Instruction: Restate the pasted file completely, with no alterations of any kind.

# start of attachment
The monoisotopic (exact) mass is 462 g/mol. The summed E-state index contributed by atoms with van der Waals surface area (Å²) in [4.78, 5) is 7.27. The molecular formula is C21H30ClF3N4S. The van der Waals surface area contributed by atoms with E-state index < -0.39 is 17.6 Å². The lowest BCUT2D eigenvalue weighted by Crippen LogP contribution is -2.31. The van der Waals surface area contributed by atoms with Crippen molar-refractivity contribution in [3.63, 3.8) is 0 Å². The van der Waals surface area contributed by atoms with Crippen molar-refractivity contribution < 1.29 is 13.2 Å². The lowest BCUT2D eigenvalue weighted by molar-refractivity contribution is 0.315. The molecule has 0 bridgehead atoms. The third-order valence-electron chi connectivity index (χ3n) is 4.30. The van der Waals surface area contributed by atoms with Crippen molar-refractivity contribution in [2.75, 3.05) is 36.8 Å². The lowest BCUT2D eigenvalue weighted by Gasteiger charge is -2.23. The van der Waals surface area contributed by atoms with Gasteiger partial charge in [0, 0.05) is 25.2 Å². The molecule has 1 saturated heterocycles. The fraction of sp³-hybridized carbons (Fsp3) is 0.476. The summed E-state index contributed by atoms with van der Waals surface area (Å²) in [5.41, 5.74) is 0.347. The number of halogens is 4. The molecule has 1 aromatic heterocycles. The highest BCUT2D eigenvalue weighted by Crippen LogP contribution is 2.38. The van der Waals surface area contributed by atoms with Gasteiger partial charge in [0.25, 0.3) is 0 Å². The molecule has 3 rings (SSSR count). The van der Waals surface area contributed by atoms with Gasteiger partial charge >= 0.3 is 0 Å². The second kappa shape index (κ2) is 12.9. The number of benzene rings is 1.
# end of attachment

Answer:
The monoisotopic (exact) mass is 462 g/mol. The summed E-state index contributed by atoms with van der Waals surface area (Å²) in [4.78, 5) is 7.27. The molecular formula is C21H30ClF3N4S. The van der Waals surface area contributed by atoms with E-state index < -0.39 is 17.6 Å². The lowest BCUT2D eigenvalue weighted by Crippen LogP contribution is -2.31. The van der Waals surface area contributed by atoms with Crippen molar-refractivity contribution in [3.63, 3.8) is 0 Å². The van der Waals surface area contributed by atoms with Crippen molar-refractivity contribution < 1.29 is 13.2 Å². The lowest BCUT2D eigenvalue weighted by molar-refractivity contribution is 0.315. The molecule has 0 bridgehead atoms. The third-order valence-electron chi connectivity index (χ3n) is 4.30. The van der Waals surface area contributed by atoms with Crippen molar-refractivity contribution in [2.75, 3.05) is 36.8 Å². The lowest BCUT2D eigenvalue weighted by Gasteiger charge is -2.23. The van der Waals surface area contributed by atoms with Gasteiger partial charge in [0, 0.05) is 25.2 Å². The molecule has 1 saturated heterocycles. The fraction of sp³-hybridized carbons (Fsp3) is 0.476. The summed E-state index contributed by atoms with van der Waals surface area (Å²) in [5.41, 5.74) is 0.347. The number of halogens is 4. The molecule has 1 aromatic heterocycles. The highest BCUT2D eigenvalue weighted by Crippen LogP contribution is 2.38. The van der Waals surface area contributed by atoms with Gasteiger partial charge in [0.25, 0.3) is 0 Å². The molecule has 3 rings (SSSR count). The van der Waals surface area contributed by atoms with Gasteiger partial charge >= 0.3 is 0 Å². The second kappa shape index (κ2) is 12.9. The number of benzene rings is 1.